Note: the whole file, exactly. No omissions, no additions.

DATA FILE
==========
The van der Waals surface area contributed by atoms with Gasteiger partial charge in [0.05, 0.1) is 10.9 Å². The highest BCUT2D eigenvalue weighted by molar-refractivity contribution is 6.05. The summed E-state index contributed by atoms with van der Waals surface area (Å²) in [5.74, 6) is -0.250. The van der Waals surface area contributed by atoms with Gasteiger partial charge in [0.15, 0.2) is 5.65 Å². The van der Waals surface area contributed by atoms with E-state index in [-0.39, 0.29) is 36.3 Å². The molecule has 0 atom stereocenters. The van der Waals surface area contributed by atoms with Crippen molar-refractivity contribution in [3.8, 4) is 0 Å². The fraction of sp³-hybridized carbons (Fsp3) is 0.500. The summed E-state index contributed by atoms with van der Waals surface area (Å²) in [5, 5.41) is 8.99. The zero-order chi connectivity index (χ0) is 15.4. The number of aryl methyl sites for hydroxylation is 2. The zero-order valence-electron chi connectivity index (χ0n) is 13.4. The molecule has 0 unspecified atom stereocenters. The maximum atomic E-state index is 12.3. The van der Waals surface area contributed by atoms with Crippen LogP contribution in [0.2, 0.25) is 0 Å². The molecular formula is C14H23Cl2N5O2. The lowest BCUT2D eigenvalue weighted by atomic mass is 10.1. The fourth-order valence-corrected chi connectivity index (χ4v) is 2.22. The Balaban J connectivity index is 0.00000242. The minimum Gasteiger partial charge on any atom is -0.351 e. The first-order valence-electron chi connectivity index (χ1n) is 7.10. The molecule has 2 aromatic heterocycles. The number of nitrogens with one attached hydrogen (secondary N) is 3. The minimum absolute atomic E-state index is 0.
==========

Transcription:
The van der Waals surface area contributed by atoms with Gasteiger partial charge in [0.05, 0.1) is 10.9 Å². The highest BCUT2D eigenvalue weighted by molar-refractivity contribution is 6.05. The summed E-state index contributed by atoms with van der Waals surface area (Å²) in [5.74, 6) is -0.250. The van der Waals surface area contributed by atoms with Gasteiger partial charge in [0.15, 0.2) is 5.65 Å². The van der Waals surface area contributed by atoms with E-state index in [-0.39, 0.29) is 36.3 Å². The molecule has 0 atom stereocenters. The van der Waals surface area contributed by atoms with Crippen molar-refractivity contribution in [3.8, 4) is 0 Å². The fraction of sp³-hybridized carbons (Fsp3) is 0.500. The summed E-state index contributed by atoms with van der Waals surface area (Å²) in [5, 5.41) is 8.99. The zero-order chi connectivity index (χ0) is 15.4. The number of aryl methyl sites for hydroxylation is 2. The zero-order valence-electron chi connectivity index (χ0n) is 13.4. The molecule has 0 unspecified atom stereocenters. The maximum atomic E-state index is 12.3. The van der Waals surface area contributed by atoms with Crippen LogP contribution in [0.2, 0.25) is 0 Å². The molecular formula is C14H23Cl2N5O2. The lowest BCUT2D eigenvalue weighted by atomic mass is 10.1. The fourth-order valence-corrected chi connectivity index (χ4v) is 2.22. The Balaban J connectivity index is 0.00000242. The minimum Gasteiger partial charge on any atom is -0.351 e. The first-order valence-electron chi connectivity index (χ1n) is 7.10. The molecule has 2 aromatic heterocycles. The number of nitrogens with one attached hydrogen (secondary N) is 3. The minimum absolute atomic E-state index is 0.